Table 1: Pharmacogenomics of conventional anti-dementia drugs

In dementia, as in any other CNS disorders, CYP genomics is a highly important issue, since in practice over 90% of patients with dementia are daily consumers of psychotropics. Furthermore, some acetylcholinesterase inhibitors (the most prescribed anti-dementia drugs worldwide) are metabolized via CYP enzymes (Table 1). Most CYP enzymes display highly significant ethnic differences, indicating that the enzymatic capacity of these proteins varies depending upon the polymorphic variants present in their coding CYP genes. The practical consequence of this genetic variation is that the same drug can be differentially metabolized according to the genetic profile of each subject, and that knowing the pharmacogenomic profile of an individual, his/her pharmacodynamic response is potentially predictable. This is the cornerstone of pharmacogenetics. In this regard, the CYP2D6, CYP2C19, CYP2C9 and CYP3A4/5 genes and their respective protein products deserve special consideration.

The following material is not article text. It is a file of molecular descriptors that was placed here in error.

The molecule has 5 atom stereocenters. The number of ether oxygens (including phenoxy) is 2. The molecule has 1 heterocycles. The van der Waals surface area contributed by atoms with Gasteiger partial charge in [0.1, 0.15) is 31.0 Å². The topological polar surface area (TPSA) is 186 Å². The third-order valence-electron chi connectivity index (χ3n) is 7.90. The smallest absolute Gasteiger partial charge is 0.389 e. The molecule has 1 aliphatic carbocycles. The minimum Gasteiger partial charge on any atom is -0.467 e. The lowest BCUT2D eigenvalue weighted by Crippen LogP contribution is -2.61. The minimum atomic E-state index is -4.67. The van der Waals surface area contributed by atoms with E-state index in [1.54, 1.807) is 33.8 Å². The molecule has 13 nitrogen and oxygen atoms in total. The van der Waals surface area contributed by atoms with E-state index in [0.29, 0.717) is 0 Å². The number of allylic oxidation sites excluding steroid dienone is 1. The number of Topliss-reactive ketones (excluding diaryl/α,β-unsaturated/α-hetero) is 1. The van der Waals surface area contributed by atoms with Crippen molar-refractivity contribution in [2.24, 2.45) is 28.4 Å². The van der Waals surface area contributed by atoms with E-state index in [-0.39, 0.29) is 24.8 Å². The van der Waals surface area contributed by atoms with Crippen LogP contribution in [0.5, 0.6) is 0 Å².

CYP2D6 is a 4.38 kb gene with 9 exons mapped on 22q13.2. Four RNA transcripts of 1190-1684 bp are expressed in the brain, liver, spleen and reproductive system where 4 major proteins of 48-55 kDa (439-494aa) are identified. This protein is a transport enzyme of the cytochrome P450 subfamily IID or multigenic cytochrome P450 superfamily of mixed-function monooxygenases. The cytochrome P450 proteins are monooxygenases which catalyze many reactions involved in drug metabolism and synthesis of cholesterol, steroids and other lipids. This protein localizes to the endoplasmic reticulum and is known to metabolize as many as 25% of commonly prescribed drugs and over 60% of current psychotropics. Its substrates include debrisoquine, an adrenergic-blocking drug; sparteine and propafenone, both antiarrhythmic drugs; and amitryptiline, an anti-depressant. The gene is highly polymorphic in the population. There are 141 CYP2D6 allelic variants of which -100C>T, -1023C>T, -1659G>A, -1707delT, -1846G>A, -2549delA, -2613-2615delAGA, -2850C>T, -2988G>A, and -3183G>A represent the 10 most important variants [86-88]. Different alleles result in the extensive, intermediate, poor, and ultra-rapid metabolizer phenotypes, characterized by normal, intermediate, decreased, and multiplied ability to metabolize the enzyme’s substrates, respectively. The hepatic cytochrome P450 system is responsible for the first phase in the metabolism and elimination of numerous endogenous and exogenous molecules and ingested chemicals. P450 enzymes convert these substances into electrophilic intermediates which are then conjugated by phase II enzymes (e.g. UDP glucuronosyltransferases, N-acetyltransferases) to hydrophilic derivatives that can be excreted. According to the database of the World Guide for Drug Use and Pharmacogenomics variants [86], 982 drugs are CYP2D6-related: 371 drugs are substrates, over 300 drugs are inhibitors, and 18 drugs are CYP2D6 inducers.